A different view of Saturday's protests

The perception has been that those protesting outside the DNC's Rules and Bylaws Committee meeting were just disaffected Clinton supporters, but that's not what I saw.


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Mark Benjamin
May 31, 2008 7:57PM (UTC)

When I walked into the crowd of protesters outside the Democrats' rules committee meeting on Saturday, I was ready to jot down some pro-Clinton quotes. I figured that's what I'd get. After all, that's what this protest is about, isn't it? That's what I saw on cable TV.

Make no mistake. A lot of people there voted for Hillary Clinton. There were some Hillary signs held aloft in the crowd. I could wrestle an anti-Obama quote out of a few folks. With a little pushing, I got a middle-aged white woman to go on about the whiff of sexism wafting over the race for the White House.

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But if you just walk up to the protesters and ask them why they are there, the people who traveled from across the country that I talked to said they were angry because the Florida/Michigan debacle gives them sinking feeling that that America democracy is broken. Clinton didn't pay their bus fare, or even tell them to show up, they said.

Either Hillary Clinton has deployed hundreds of disciplined robots in front of the Marrriot Wardman Park Hotel in Washington (a headline I expect to see on Drudge) or cable TV is getting it at least partially wrong.

"We are here because we want every vote counted," said Wesley Taylor, who traveled by bus from Coral Springs, Florida to air his bad feelings. Taylor, who voted for John Edwards in the primary, served 14 years in the Army, including service in Bosnia. "I didn’t fight not to have my vote counted," he said.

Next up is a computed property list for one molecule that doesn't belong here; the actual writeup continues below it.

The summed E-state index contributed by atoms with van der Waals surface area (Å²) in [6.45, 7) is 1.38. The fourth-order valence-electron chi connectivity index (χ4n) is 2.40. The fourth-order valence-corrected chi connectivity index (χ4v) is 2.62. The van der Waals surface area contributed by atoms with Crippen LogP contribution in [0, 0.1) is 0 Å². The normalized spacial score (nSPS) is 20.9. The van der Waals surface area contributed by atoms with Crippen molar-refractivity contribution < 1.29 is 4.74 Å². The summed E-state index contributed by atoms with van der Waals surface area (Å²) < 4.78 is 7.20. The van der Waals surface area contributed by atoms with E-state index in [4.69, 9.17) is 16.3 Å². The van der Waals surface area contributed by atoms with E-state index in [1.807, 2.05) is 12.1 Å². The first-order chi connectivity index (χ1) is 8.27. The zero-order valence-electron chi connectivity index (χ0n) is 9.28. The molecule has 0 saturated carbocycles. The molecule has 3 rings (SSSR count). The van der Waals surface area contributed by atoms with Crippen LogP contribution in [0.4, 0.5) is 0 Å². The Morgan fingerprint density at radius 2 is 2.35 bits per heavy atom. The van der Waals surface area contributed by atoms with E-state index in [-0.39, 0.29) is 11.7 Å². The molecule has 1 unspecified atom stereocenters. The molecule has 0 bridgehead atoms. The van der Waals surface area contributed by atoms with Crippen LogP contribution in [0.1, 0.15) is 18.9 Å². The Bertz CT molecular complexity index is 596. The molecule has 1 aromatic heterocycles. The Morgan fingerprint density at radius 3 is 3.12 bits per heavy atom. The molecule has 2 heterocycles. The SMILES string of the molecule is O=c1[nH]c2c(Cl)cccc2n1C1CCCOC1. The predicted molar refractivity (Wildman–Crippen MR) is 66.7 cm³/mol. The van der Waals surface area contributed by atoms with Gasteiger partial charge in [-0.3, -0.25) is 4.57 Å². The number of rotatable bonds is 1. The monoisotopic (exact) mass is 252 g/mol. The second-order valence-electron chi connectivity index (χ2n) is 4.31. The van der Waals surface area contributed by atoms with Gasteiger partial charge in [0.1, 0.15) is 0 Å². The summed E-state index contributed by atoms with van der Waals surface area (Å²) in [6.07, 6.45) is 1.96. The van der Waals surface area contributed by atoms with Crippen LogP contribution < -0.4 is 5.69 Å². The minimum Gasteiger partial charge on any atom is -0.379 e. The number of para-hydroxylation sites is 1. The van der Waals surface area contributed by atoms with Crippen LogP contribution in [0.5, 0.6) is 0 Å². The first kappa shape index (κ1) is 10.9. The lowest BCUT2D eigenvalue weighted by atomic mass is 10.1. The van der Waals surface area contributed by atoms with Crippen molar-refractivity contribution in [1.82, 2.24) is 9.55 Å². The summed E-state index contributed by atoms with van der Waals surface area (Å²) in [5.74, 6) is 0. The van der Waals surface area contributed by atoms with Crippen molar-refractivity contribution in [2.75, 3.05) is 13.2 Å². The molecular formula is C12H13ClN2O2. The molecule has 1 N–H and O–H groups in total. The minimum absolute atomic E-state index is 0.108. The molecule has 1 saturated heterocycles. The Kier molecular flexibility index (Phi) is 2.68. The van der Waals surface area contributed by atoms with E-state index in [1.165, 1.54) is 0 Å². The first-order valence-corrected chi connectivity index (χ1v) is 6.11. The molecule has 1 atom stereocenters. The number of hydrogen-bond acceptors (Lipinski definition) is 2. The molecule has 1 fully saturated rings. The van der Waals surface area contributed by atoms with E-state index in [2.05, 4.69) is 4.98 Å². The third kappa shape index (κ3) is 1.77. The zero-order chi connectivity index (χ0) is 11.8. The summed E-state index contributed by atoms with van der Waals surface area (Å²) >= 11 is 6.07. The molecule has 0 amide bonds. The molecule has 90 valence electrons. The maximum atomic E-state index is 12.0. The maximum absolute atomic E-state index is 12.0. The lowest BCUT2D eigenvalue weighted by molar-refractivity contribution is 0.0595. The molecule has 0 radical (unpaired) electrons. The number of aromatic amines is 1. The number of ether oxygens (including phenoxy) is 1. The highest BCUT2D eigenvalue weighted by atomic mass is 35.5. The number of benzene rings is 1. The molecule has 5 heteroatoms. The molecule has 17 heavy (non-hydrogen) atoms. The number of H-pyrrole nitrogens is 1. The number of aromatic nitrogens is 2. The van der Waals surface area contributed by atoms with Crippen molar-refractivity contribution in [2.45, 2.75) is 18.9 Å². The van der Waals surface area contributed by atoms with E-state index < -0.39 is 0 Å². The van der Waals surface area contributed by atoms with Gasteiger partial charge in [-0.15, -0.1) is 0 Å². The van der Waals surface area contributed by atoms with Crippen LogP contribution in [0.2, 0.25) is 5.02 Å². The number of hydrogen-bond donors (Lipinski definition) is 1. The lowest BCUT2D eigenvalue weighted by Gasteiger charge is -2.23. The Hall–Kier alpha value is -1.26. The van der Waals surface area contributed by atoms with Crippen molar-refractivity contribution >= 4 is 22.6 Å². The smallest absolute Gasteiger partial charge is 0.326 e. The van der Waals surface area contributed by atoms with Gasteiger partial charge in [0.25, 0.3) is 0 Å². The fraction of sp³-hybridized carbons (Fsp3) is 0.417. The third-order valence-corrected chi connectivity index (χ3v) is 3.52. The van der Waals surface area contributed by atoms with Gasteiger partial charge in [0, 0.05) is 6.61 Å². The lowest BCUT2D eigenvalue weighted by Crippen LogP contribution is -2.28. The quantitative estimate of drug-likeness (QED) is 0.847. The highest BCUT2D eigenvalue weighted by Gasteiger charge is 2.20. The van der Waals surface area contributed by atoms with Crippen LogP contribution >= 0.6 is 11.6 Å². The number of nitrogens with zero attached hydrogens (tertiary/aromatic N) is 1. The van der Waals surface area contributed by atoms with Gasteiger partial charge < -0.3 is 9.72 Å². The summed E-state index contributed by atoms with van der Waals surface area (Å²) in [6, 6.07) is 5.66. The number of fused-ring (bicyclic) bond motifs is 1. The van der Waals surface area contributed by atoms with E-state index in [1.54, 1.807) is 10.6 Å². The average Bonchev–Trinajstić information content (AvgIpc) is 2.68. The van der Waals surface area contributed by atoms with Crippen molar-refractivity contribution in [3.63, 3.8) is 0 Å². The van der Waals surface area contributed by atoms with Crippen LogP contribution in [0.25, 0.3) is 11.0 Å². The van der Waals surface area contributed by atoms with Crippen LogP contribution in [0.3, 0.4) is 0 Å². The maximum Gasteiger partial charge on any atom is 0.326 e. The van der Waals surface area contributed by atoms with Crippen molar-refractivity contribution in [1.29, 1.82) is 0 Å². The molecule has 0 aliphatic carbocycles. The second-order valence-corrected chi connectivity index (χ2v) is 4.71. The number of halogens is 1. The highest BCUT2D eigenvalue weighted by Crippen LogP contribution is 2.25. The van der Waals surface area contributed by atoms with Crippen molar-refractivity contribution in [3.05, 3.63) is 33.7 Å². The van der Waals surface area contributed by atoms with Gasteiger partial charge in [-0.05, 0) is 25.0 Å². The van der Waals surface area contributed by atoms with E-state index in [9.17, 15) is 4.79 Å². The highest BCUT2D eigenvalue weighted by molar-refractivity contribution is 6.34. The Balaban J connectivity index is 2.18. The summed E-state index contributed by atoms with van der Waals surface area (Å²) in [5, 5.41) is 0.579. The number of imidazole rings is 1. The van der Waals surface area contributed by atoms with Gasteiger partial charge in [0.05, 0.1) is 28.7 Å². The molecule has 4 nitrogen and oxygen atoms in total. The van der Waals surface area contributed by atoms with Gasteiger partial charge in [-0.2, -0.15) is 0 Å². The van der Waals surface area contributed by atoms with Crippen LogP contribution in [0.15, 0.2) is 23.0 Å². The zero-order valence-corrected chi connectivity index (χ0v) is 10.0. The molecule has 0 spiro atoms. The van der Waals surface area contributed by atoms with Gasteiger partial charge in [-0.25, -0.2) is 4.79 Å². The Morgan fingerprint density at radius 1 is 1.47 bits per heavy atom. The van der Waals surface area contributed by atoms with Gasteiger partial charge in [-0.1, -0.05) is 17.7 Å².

"It is not democracy," complained Debbie Kubiak, 52, who traveled from Buffalo, N.Y. "It is worse than what they did back in 2000."

The black limousines passing through the protest crowd on the way to the meeting only contributed to the feeling among the people shouting "count our vote" that, like 2000, the votes of individual citizens are being discarded and American power is being divvied out in smoke-filled back rooms.

A professor of politics will explain over a three-hour lecture why these people just don't understand the brilliance of the American electoral system. But they seem honestly angry with the Supreme Court in 2000. They are angry with the Electoral College. They are angry because they think that the each vote should count and the voters should pick the president.

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Imagine that.

"Superdelegates? All of a sudden we are hearing about them. Who are these people?" asked Sharon Miley, a 66-year old woman who traveled by bus from South Bend Indiana. "I've been voting since I was 22. This is the first time I felt like my vote did not count," she said.

"It is the whole system," added Phyllis Steele, who came along with her. "It is not democracy any more."

The Democrats may have good reason to punish Florida and Michigan for moving up their primaries. Perhaps they think in the long run, it will be better for the primary process and democracy. But they are doing a rotten job of explaining it to people.

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Mark Benjamin

Mark Benjamin is a national correspondent for Salon based in Washington, D.C. Read his other articles here.

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